Gaming is a big business these days, a form of entertainment that rivals the movie and music industries. It rakes in billions every year, and right now, theres no sign of it slowing down. It’s also a highly competitive industry, with studios looking to one up one another. One way to get an edge, is with a game that looks the part of a big budget reason to part with your cash, something that costs quite a bit of money. And according to EA’s COO, Peter Moore, that focus is also responsible for smaller games suffering in turn.
“The higher-end games that land, land well. Everything else just falls off the cliff,” Moore said to Wired. “If you think about the industry today, I don’t know what they exact numbers are, but the top 20 games globally probably deliver 80 percent of the revenue. Anything that doesn’t hit that top 20 or 25 finds it very difficult to justify itself, its existence, and you kind of wonder why you did it.”
Moore spoke then about how big games were getting even bigger, and that the market for games with smaller budgets were slowly disappearing, particularly the middle-budget games, as people either focused on blockbuster brands or indie titles.
“As a company, we made the decision many many years ago to do less is more”, Moore said.
When I arrived we had 67 games in development for console and PC, that we were either about to deliver or had just been greenlit or were in alpha or beta. We’re now down to 14 this fiscal year.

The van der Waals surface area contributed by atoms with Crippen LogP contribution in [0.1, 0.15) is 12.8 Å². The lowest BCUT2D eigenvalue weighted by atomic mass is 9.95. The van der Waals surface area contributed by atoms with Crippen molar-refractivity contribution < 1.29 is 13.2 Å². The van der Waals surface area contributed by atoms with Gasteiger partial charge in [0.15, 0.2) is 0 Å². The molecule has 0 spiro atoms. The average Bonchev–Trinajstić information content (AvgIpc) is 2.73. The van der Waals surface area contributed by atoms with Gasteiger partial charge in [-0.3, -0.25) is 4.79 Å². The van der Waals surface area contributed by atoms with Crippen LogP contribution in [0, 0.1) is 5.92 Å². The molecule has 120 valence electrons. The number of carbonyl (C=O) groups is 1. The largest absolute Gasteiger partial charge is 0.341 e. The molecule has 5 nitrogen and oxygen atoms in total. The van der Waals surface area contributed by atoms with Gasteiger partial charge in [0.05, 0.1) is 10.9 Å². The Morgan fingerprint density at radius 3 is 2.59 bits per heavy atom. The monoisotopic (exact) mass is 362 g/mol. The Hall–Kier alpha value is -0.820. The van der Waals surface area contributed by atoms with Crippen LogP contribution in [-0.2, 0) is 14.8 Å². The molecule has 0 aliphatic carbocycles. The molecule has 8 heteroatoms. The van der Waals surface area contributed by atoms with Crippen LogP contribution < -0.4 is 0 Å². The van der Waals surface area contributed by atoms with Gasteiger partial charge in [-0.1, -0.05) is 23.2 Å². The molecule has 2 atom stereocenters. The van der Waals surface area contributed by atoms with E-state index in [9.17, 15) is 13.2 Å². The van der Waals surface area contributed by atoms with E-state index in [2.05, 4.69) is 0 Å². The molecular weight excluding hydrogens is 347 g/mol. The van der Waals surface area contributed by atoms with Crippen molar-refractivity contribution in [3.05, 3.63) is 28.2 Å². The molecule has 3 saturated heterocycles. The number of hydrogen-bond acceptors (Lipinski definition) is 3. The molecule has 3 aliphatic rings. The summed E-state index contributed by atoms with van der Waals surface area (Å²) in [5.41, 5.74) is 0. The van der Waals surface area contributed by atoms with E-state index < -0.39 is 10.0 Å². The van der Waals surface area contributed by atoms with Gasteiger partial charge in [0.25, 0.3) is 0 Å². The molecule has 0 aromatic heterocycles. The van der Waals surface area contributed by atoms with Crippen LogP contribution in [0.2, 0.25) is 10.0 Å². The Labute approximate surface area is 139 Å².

We’ve added 41 games this fiscal year which are social, mobile, and free to play.
Moore also spoke about how EA had changed since he arrived five years, noting how they only published games that they felt was a sure bet.
It was Hollywood. We’re no longer Hollywood. We’re more precise than that.
We’re accused of being too safe, but then I’ll point to Mirror’s Edge – not a commercial success in the broad terms that we look at it, but certainly as an innovation, was brilliant. The art style, the character herself, the idea of taking this kind of parkour thing but a backstory of authoritarianism in cities, it was brilliant. Again, and you take risks – we don’t get credit a lot for the risks we take.
And you know what? I can give EA some props for that…back then. But lately, they are actually playing it too safe, recycling old classics and sticking to formulaic shoot-em ups and annual sports game. When challenged by this point, Moore blamed it on the ageing console cycle;
The deeper you get in the back end of the generation, the less that a new IP is going to work. You start saving up your creative bullets for when you think the next generation of hardware is going to come along.
So you start thinking in those terms. It’s very difficult, if not impossible – I can’t think of new IP that launches five or six years into a generation of gaming hardware that is successful. It’s just not the time to do it. Over the coming years you’ll see a rebirth of new IP, new genres. With these platforms, you’ve got to be looking to re-imagine the way they deliver games. Otherwise, why would you buy them?
That’s a piss-poor excuse, to be honest. Either way you slice it, there’s still money to be made on a new property, and with the profits that EA has made recently, they could easily produce a mid budget game with a high budget advertising campaign. If smaller companies can still turn a profit on more experimental games on current-gen hardware, what’s stopping them from doing the same?
After all, this entire industry was built on risky game ideas.
Last Updated: November 1, 2012